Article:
How could anything as complex as a human mind work so well for so many years? We all appreciate those splendid feats of writing plays and symphonies. But we rarely recognize how wonderful it is that a person can traverse an entire lifetime without making a single really serious mistake — like putting a fork in one's eye or using a window instead of a door. How do we do such amazing feats as to imagine things we've never seen before, to overcome obstacles, to repair things that are broken, to speak to one another, to have new ideas? What magical trick makes us intelligent? The trick is that there is no trick. The power of intelligence stems from our vast diversity, not from any single, perfect principle. Our species has evolved many effective although imperfect methods, and each of us individually develops more on our own. Eventually, very few of our actions and decisions come to depend on any single mechanism. Instead, they emerge from conflicts and negotiations among societies of processes that constantly challenge one another. In this book we've seen many such dimensions of diversity:
The accumulation of myriad subagents. We learn many different ways to achieve each kind of goal. The many realms of ordinary thought. When one viewpoint fails to solve a problem, we can adopt other perspectives. The endowment of several instinctive protominds. We embody different kinds of organizations for achieving many kinds of goals. The hierarchies of administration grown in accord with Papert's principle. When simple methods fail, we can build new levels of organization. The evolutionary vestiges of animals that still remain inside our brains. We use machinery evolved from fish, amphibia, reptiles, and earlier mammals. The sequence of stages of the growing child's personality. We accumulate different personalities that we can apply to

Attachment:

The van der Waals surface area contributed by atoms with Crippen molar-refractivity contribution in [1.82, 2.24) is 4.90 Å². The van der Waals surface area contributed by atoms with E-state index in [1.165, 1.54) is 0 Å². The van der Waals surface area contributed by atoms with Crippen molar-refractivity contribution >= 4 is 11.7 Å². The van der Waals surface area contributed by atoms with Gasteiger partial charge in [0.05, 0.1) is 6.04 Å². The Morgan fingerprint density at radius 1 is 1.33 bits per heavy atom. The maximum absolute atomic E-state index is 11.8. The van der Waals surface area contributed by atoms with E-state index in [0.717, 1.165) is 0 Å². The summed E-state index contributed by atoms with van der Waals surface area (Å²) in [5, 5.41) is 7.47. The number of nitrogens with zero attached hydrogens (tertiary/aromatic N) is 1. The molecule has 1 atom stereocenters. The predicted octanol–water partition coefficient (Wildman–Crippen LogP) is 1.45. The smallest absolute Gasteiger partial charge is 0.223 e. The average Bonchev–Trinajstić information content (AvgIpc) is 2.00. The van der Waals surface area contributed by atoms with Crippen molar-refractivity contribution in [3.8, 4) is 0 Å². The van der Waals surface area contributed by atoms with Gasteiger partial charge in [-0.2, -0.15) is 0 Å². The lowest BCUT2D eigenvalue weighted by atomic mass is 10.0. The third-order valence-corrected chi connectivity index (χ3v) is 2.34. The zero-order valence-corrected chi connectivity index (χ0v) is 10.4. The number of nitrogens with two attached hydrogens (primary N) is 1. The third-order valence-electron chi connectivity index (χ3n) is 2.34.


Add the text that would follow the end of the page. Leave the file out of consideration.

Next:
different situations. The complex, ever-growing heritage of language and culture. We can use methods and ideas developed by millions of our ancestors. The subordination of thought processes to censors and suppressors. We do not need perfect methods, since we can remember how imperfect methods fail.
Each of these dimensions gives you toughness and versatility. They offer alternative ways to proceed when any system fails. If part of your society of mind proposes to do what other parts find unacceptable, your agencies can usually find another way. Sometimes you merely need to turn to another branch of the same accumulation. When that fails, you can ascend to a higher level and engage a larger change in strategy. Then, even if an entire agency should fail, your brain retains earlier versions of it. This means that every facet of your personality may have the option to regress to an earlier stage, which already has proved itself competent to deal with the usual problems of life. Finally, when even that won't work, you can usually switch to an entirely different family of agencies. Whenever anything goes wrong, there are always other realms of thought.